"An insurer is liable for its refusal to pay a direct claim when there is no lawful basis for the refusal coupled with actual knowledge of that fact. * * * No lawful basis `means that the insurer lacks a legitimate or arguable reason for failing to pay the claim.' * * * When a claim is `fairly debatable,' the insurer is entitled to debate it, whether the debate concerns a matter of fact or law. "Under those authorities the plaintiff in a `bad faith refusal' case has the burden of proving: (a) an insurance contract between the parties and a breach thereof by the defendant; [Emphasis added.] "(b) an intentional refusal to pay the insured's claim; "(c) the absence of any reasonably legitimate or arguable reason for that refusal (the absence of a debatable reason); "(d) the insurer's actual knowledge of the absence of any legitimate or arguable reason; "(e) if the intentional failure to determine the existence of a lawful basis is relied upon, the plaintiff must prove the insurer's intentional failure to determine whether there is a legitimate or arguable reason to refuse to pay the claim. "In short, plaintiff must go beyond a mere showing of nonpayment and prove a bad faith nonpayment, a nonpayment without any reasonable ground for dispute. Or, stated differently, the plaintiff must show that the insurance company had no legal or factual defense to the insurance claim." 419 So. 2d at 1361.

It follows then that a plaintiff cannot obtain complete discovery of a defendant's claim file by bringing simultaneous breach-of-contract and bad-faith claims. A plaintiff must first show that he or she is entitled *1001 to recover on the contract before he or she can prove that the insurer dealt with him or her in bad faith.

Other courts have reached this same conclusion when faced with the discovery problem presented by simultaneous breach-of-contract and bad-faith claims against an insurer. In In re Bergeson, 112 F.R.D. 692 (D. Mont. 1986), a bankruptcy trustee filed a two-part complaint against an insurer for failing to fulfill its obligations under the insurance contract and for acting in bad faith in refusing to tender the full amount of coverage to the debtors under the contract. The plaintiff sought production of the insurer's entire claim file. The insurer objected on the grounds of attorney-client and work-product privilege. The court decided that an insurer's claim file should be disclosed in a bad-faith action. However, it would not allow discovery of the entire claim file until the breach-of-contract claim had been resolved. "For the claims file to be discoverable, the underlying claim must first be resolved, either by settlement or litigation. Otherwise, privileged material may be disclosed which would jeopardize the insurance company's defense." Id. at 697. Similarly, in Allstate Insurance Co. v. Swanson, 506 So. 2d 497 (Fla. Dist. Ct. App. 1987), the insurer was sued for breach of contract under a homeowners' policy. The insured also alleged bad-faith refusal by Allstate to settle within policy limits. The court decided that a bad-faith claim could not arise until the insurer's liability under the contract was resolved. "[A] claim for bad faith cannot be prosecuted when the parties simply disagree over the coverage issue." 506 So. 2d at 498. The court would not allow discovery of the insurer's claim file based on plaintiff's bad-faith allegation while the contract action was still pending. "Until the right of coverage is first established, a plaintiff claiming to be an insured cannot compel disclosure of the insurer's work product and privileged matters in its claims file. * * * Otherwise the discovery rule established by the courts in these cases could be circumvented by simply combining the two causes of action." Id.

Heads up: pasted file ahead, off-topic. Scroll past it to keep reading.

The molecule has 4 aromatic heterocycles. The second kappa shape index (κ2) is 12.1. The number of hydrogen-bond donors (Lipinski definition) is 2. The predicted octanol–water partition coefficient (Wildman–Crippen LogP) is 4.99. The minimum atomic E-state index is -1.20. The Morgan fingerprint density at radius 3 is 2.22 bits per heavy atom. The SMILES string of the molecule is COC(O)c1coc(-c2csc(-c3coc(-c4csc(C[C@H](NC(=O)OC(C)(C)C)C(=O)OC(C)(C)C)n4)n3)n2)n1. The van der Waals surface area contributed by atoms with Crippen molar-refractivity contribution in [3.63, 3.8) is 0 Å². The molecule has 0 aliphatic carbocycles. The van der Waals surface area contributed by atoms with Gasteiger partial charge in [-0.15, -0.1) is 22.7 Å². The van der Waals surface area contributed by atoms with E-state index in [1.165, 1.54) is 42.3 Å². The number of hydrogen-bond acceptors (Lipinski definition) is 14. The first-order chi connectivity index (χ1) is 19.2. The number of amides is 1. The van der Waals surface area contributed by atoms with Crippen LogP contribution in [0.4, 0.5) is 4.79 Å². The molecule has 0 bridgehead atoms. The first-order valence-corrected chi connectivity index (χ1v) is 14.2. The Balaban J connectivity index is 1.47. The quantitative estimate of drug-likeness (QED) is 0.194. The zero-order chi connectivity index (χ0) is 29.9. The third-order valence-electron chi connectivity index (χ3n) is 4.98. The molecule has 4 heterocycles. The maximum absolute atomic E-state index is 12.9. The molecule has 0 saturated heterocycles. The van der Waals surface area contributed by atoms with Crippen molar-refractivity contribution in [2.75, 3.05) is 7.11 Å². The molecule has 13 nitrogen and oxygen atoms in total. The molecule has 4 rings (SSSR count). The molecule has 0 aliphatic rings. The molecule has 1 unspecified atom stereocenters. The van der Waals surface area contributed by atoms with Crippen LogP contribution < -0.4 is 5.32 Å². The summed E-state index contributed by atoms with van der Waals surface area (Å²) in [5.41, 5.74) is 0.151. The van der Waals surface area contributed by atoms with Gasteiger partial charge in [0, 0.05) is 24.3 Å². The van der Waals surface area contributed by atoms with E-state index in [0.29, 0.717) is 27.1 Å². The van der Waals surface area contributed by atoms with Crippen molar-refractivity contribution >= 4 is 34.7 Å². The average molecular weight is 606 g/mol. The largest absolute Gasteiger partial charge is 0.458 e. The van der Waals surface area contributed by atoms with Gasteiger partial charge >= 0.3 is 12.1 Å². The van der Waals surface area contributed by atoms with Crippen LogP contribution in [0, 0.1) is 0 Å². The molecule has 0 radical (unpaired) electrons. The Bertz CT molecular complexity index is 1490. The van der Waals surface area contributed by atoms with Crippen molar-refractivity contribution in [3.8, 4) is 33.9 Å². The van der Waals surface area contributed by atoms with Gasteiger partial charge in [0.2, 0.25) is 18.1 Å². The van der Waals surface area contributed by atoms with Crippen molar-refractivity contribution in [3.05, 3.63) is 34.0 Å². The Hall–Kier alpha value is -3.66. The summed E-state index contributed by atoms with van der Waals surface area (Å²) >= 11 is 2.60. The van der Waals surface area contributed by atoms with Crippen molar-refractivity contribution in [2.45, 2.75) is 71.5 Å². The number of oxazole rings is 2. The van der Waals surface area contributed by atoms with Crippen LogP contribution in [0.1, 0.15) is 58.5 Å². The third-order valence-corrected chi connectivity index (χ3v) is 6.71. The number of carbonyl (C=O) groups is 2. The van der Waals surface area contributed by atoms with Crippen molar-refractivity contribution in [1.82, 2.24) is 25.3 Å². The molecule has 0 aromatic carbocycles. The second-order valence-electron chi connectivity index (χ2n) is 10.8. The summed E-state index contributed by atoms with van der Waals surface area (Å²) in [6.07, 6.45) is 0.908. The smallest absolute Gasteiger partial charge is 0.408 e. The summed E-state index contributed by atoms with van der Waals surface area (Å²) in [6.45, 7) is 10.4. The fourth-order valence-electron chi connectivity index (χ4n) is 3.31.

This reasoning is also endorsed in the very case upon which plaintiff incorrectly relies. That case holds that a bad-faith claim against an insurer entitles the plaintiff to have access to the insurer's claim file. However, in a footnote at the outset of Brown v. Superior Court in and for the County of Maricopa, the Supreme Court of Arizona pointed out that the bad-faith claim was before it on a special-action proceeding. Consequently it was unable to determine if the plaintiff was simultaneously claiming breach of the insurance contract. The justices pointed out,